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J Emerg Med. 2014 Sep;47(3):343-7. doi: 10.1016/j.jemermed.2014.03.014. Epub 2014 May 9.

Identifying frequent users of emergency department resources.

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1
Department of Emergency Medicine, University of California, San Diego, San Diego, California.

Abstract

BACKGROUND:

There is growing focus on frequent users of acute care resources. If these patients can be identified, interventions can be established to offer more consistent management plans to decrease inappropriate utilization.

OBJECTIVE:

To compare a hospital-specific approach with a region-wide approach to identify frequent Emergency Department (ED) users.

METHODS:

A retrospective multi-center cohort study of hospital ED visits from all 18 nonmilitary, acute care hospitals serving the San Diego region (population 3.2 million) between 2008 and 2010 using data submitted to the California Office of Statewide Health Planning and Development. Frequent users and super users were defined as having 6 to 20 and 21 or more visits, respectively, during any consecutive 12 months in the study period. Comparisons between community-wide and hospital-specific methods were made.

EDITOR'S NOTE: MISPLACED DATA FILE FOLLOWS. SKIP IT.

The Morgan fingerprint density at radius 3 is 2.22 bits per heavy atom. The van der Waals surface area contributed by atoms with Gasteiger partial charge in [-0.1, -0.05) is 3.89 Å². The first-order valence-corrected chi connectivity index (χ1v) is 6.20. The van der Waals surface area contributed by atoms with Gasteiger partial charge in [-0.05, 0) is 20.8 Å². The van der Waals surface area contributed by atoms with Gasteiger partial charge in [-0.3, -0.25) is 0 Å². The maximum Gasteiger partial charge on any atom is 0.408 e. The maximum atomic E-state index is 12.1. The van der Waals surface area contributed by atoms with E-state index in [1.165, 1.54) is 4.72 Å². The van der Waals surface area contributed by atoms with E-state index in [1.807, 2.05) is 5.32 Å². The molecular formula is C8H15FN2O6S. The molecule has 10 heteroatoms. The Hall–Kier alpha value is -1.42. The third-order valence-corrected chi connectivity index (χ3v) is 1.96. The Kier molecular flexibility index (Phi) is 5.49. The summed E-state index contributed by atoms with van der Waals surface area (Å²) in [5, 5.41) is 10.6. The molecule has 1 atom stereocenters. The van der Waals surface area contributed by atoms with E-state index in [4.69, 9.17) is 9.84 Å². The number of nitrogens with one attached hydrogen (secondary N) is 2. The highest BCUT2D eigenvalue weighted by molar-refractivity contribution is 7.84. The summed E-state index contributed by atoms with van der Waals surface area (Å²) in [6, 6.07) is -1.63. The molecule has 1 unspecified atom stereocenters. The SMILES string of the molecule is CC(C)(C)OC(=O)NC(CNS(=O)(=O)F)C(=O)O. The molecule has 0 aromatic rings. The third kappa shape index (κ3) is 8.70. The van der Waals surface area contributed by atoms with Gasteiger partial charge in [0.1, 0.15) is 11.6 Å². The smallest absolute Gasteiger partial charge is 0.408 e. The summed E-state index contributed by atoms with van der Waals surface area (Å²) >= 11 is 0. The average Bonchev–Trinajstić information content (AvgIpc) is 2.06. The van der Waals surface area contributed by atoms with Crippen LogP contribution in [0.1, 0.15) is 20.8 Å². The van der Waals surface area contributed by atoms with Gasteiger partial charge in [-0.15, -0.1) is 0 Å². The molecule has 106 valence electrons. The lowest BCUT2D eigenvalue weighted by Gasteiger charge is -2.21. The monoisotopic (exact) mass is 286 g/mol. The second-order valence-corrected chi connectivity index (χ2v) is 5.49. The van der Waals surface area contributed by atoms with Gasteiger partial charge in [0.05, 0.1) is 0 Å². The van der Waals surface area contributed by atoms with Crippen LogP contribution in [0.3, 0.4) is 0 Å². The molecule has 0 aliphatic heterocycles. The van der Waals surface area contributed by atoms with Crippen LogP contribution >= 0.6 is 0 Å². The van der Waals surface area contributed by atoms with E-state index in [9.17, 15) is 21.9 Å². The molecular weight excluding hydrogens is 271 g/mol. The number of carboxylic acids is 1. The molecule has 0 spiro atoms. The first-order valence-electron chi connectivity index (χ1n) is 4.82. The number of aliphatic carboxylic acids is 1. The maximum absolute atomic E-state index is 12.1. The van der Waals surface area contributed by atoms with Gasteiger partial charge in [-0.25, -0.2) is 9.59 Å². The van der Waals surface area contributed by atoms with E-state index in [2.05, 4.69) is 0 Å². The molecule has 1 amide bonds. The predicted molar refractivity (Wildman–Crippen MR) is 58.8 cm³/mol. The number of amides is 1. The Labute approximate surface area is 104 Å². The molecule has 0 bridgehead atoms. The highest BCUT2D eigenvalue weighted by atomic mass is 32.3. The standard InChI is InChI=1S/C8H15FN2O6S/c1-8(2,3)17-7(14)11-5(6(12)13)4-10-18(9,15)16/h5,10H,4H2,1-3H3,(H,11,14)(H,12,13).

RESULTS:

There were 925,719 individual patients seen in an ED, resulting in 2,016,537 total visits. There were 28,569 patients identified as frequent users and 1661 identified as super users, using a community-wide approach. Individual hospitals could identify 15.6% to 62.4% of all frequent users, and from 0.3% to 15.2% of all the super users who visited their facility. Overall, the hospital-specific approach identified 20,314 frequent users and 571 super users, failing to identify 28.9% of frequent users and 65.6% of super users visiting San Diego County EDs that would otherwise have been identified using a community-wide approach.

CONCLUSIONS:

A community-wide identification method resulted in greater numbers of individuals being identified as frequent and super ED users than when utilizing individual hospital data.

KEYWORDS:

emergency department; health information exchange; health resources

PMID:
24813059
DOI:
10.1016/j.jemermed.2014.03.014
[Indexed for MEDLINE]
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